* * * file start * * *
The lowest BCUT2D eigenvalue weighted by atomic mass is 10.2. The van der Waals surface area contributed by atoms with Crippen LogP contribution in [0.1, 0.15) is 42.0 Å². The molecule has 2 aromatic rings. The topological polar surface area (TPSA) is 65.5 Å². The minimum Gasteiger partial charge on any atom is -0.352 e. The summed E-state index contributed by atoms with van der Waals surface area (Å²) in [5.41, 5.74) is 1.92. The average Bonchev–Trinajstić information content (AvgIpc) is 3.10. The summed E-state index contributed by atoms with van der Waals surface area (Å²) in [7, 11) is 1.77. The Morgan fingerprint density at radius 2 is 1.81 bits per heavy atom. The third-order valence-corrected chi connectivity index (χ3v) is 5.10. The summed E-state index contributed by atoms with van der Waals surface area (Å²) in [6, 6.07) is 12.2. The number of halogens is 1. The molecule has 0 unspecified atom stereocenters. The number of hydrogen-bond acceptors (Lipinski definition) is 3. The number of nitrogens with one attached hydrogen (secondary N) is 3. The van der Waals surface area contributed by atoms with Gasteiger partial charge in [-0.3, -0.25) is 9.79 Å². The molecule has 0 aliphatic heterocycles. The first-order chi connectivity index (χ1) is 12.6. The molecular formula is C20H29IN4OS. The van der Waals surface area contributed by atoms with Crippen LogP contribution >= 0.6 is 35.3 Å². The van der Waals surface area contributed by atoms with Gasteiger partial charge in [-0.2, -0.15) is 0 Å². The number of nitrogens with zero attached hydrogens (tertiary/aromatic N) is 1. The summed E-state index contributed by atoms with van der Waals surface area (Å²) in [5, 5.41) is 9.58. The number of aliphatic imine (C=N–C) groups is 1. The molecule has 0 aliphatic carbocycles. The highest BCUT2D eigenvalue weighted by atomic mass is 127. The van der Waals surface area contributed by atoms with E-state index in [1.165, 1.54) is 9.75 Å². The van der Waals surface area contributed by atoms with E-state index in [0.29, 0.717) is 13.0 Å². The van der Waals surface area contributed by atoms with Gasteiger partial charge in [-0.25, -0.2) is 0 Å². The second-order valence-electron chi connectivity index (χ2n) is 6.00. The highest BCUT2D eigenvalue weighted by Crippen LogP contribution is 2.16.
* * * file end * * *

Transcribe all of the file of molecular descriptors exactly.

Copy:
The lowest BCUT2D eigenvalue weighted by atomic mass is 10.2. The van der Waals surface area contributed by atoms with Crippen LogP contribution in [0.1, 0.15) is 42.0 Å². The molecule has 2 aromatic rings. The topological polar surface area (TPSA) is 65.5 Å². The minimum Gasteiger partial charge on any atom is -0.352 e. The summed E-state index contributed by atoms with van der Waals surface area (Å²) in [5.41, 5.74) is 1.92. The average Bonchev–Trinajstić information content (AvgIpc) is 3.10. The summed E-state index contributed by atoms with van der Waals surface area (Å²) in [7, 11) is 1.77. The Morgan fingerprint density at radius 2 is 1.81 bits per heavy atom. The third-order valence-corrected chi connectivity index (χ3v) is 5.10. The summed E-state index contributed by atoms with van der Waals surface area (Å²) in [6, 6.07) is 12.2. The number of halogens is 1. The molecule has 0 unspecified atom stereocenters. The number of hydrogen-bond acceptors (Lipinski definition) is 3. The number of nitrogens with one attached hydrogen (secondary N) is 3. The van der Waals surface area contributed by atoms with Gasteiger partial charge in [-0.3, -0.25) is 9.79 Å². The molecule has 0 aliphatic heterocycles. The first-order chi connectivity index (χ1) is 12.6. The molecular formula is C20H29IN4OS. The van der Waals surface area contributed by atoms with Crippen LogP contribution >= 0.6 is 35.3 Å². The van der Waals surface area contributed by atoms with Gasteiger partial charge in [-0.2, -0.15) is 0 Å². The number of nitrogens with zero attached hydrogens (tertiary/aromatic N) is 1. The summed E-state index contributed by atoms with van der Waals surface area (Å²) in [5, 5.41) is 9.58. The number of aliphatic imine (C=N–C) groups is 1. The molecule has 0 aliphatic carbocycles. The highest BCUT2D eigenvalue weighted by atomic mass is 127. The van der Waals surface area contributed by atoms with E-state index in [1.165, 1.54) is 9.75 Å². The van der Waals surface area contributed by atoms with E-state index in [0.29, 0.717) is 13.0 Å². The van der Waals surface area contributed by atoms with Gasteiger partial charge in [-0.25, -0.2) is 0 Å². The second-order valence-electron chi connectivity index (χ2n) is 6.00. The highest BCUT2D eigenvalue weighted by Crippen LogP contribution is 2.16.